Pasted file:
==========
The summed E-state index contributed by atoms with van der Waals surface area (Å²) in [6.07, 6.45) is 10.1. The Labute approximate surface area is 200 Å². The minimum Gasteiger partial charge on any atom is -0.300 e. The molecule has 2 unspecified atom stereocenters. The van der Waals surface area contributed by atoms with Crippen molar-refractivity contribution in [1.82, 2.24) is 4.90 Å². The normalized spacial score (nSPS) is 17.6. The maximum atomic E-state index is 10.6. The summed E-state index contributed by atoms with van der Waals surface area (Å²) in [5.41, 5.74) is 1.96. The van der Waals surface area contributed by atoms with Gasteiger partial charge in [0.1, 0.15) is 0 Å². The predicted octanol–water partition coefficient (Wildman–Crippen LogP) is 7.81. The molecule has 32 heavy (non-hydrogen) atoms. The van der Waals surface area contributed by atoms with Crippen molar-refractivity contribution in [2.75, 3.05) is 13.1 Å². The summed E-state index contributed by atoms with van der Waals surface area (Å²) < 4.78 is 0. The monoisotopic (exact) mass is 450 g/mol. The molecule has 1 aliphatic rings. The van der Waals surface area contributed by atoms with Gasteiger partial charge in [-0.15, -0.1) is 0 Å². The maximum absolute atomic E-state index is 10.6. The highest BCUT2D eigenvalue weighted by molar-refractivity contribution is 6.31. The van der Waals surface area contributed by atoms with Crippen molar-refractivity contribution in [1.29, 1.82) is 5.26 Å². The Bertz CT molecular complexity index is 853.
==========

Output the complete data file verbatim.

The summed E-state index contributed by atoms with van der Waals surface area (Å²) in [6.07, 6.45) is 10.1. The Labute approximate surface area is 200 Å². The minimum Gasteiger partial charge on any atom is -0.300 e. The molecule has 2 unspecified atom stereocenters. The van der Waals surface area contributed by atoms with Crippen molar-refractivity contribution in [1.82, 2.24) is 4.90 Å². The normalized spacial score (nSPS) is 17.6. The maximum atomic E-state index is 10.6. The summed E-state index contributed by atoms with van der Waals surface area (Å²) in [5.41, 5.74) is 1.96. The van der Waals surface area contributed by atoms with Gasteiger partial charge in [0.1, 0.15) is 0 Å². The predicted octanol–water partition coefficient (Wildman–Crippen LogP) is 7.81. The molecule has 32 heavy (non-hydrogen) atoms. The van der Waals surface area contributed by atoms with Crippen molar-refractivity contribution in [2.75, 3.05) is 13.1 Å². The summed E-state index contributed by atoms with van der Waals surface area (Å²) < 4.78 is 0. The monoisotopic (exact) mass is 450 g/mol. The molecule has 1 aliphatic rings. The van der Waals surface area contributed by atoms with Gasteiger partial charge in [-0.15, -0.1) is 0 Å². The maximum absolute atomic E-state index is 10.6. The highest BCUT2D eigenvalue weighted by molar-refractivity contribution is 6.31. The van der Waals surface area contributed by atoms with Crippen molar-refractivity contribution in [1.29, 1.82) is 5.26 Å². The Bertz CT molecular complexity index is 853.